Love it or hate it, few cars are as iconic as the Ford Mustang. From it’s designation as one of the first “pony cars” in the muscle car era of the 1960’s, to it’s constant change in appearance and function throughout the following forty years, the Mustang is a vehicle which has always been in it for the long haul. However, despite the somewhat stagnant design that had gripped the vehicle throughout most of the 1990’s and the early 2000 models, the recent redesign has definitely marked the point of progression. While it may not be a point that all are comfortable with, it is certainly a change nonetheless. Perhaps this change is best reflected in the 2007 GT V8,
Perhaps it is the outward appearance of the Mustang which has caused so much controversy in recent years. The design harkens back to the days of the early 1970 GT’s, and those seeking a modern car to replicate that era will not be disappointed, at least no with the exterior. The stance of the Mustang is wide and it looks to be a powerful car. However, as good as it looks, it’s just hard to shake the idea that the car has just a little too much body, it seems as though it should be a little lighter and perhaps look just a little bit more aggressive. However, with the lower stance of the 2007 model, and an overall very attractive exterior design, the Mustang does not disappoint on visuals, and that is perhaps something rare for a Ford.
While the outside is flashy and can be said to remind one of the days of the classic Mustang, the same sadly cannot be said for the interior. Although the inside of the vehicle doesn’t offer too much flash or even that many interesting features, it is very functional. Every control that the driver needs is right in place, and although the car is somewhat sparse inside, it is easy to see that high quality materials were used for it’s construction, no complains on interior quality here, just perhaps on interior design and a little bit lacking on the “fun” factor. The only other factor that brings down the interior score is the fact that aside from the front seats, there really is no interior. Although the car comes with beautiful and comfortable leather seats, it would be incredibly difficult for any passenger in the back seat to ever experience that. This is certainly a strange thing on a car that is so large and weighs so much. Keep in mind that the Pontiac GTO clocks in with a lower weight and still offers a comfortable back seat to passengers. However, the overall interior quality is good, and it probably unlikely that the Mustang would ever be considered for a family car anyway.
Regardless of what the inside looks like, there is only one single reason that a person would buy a Mustang GT V8, for the high performance motor and legendary status. However, something seems to be missing from the V8, as well as the power that should be there. Yes, the Mustang is quick, but with a 4.6 liter eight cylinder engine it should be. Still though, quick is not the same as fast, and although the Mustang’s engine offers enough power to zip around, it take some serious effort to get anything close to performance out of the vehicle. All in all, the eight cylinder engine just seems a bit underpowered, and even the exhaust tone seems wimpy at times. Don’t expect the kind of power that throws the driver back into the seat, and definitely don’t expect the muscle car feel of old, for those days are apparently long gone for Ford engines.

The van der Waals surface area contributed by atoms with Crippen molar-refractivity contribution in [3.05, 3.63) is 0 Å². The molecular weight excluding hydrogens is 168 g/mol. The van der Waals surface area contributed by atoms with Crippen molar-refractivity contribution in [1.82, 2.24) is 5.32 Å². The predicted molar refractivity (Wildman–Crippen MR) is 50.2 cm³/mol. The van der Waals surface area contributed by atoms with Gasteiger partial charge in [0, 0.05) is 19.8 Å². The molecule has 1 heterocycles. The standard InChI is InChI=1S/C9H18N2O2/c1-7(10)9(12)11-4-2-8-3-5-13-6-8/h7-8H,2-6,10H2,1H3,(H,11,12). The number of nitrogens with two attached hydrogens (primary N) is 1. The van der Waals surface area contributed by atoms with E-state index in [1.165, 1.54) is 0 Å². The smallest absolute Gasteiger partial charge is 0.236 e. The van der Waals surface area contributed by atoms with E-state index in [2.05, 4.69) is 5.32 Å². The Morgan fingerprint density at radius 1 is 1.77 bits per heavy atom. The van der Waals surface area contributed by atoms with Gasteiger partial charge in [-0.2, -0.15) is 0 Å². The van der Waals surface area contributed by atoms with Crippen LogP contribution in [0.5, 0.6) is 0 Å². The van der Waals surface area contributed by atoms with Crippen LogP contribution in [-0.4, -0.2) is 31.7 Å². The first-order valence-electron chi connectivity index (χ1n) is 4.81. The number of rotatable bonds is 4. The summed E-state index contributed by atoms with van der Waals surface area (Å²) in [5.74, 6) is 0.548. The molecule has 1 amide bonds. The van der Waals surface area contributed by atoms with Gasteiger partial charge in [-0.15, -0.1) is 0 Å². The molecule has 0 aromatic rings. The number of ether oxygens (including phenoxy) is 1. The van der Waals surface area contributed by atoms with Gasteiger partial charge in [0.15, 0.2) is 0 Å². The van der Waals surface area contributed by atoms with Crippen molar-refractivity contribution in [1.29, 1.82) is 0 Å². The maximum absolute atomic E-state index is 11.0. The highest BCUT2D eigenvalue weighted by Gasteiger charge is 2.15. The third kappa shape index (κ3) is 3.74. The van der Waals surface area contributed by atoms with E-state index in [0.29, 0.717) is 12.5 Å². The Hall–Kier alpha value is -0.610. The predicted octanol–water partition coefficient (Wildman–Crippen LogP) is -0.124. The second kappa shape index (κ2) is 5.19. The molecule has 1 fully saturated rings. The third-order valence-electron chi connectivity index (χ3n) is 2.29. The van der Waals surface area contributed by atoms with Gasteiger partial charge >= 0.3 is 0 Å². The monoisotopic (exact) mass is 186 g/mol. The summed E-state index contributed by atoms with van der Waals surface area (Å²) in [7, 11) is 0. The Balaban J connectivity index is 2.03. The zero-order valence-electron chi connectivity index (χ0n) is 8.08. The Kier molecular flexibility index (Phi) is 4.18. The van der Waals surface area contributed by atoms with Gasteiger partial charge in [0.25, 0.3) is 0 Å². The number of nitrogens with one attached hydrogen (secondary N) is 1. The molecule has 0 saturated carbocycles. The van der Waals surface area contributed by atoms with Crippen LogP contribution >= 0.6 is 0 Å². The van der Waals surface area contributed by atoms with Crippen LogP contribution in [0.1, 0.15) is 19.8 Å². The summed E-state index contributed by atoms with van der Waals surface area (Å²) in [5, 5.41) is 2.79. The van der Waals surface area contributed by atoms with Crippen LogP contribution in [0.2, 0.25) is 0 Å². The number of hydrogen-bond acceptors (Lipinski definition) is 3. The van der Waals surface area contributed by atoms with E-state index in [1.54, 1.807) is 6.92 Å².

While the engine may not be the greatest thing in the world, the car is a fun driver. Despite the very heavy weight (over 4,000 pounds) the Mustang still manages to slide around corners and grip the road with the best of them. Sadly though, compared to smaller, imported sports cars such as the Acura RSX and Nissan 350Z, handling is just not what it should be. Having driven both cars, I can honestly say that the 350Z’s 3.5 liter V6 and incredible suspension are enough to show up the GT’s V8 even on it’s best day. Still though, the Mustang was never designed to be a track car, and while that was certainly a factor for the Z, there are better ways to use a Mustang than a simple 0-60 test or a windy road.
Simply put, the Mustang is a car meant for fun driving, not to be taken too seriously, and not to be used as a performance monster. The car runs well, handles decently, and offers a decent amount of power as long as the driver is not expecting too much from the car. The interior is functional, and the outside is certainly impressive. However, when coupled with the vehicles $32,000 price tag, and the poor gas mileage, along with the overall declining quality of Ford automobiles, perhaps the Mustang should not be the first choice on your list for a fun, weekend sports car.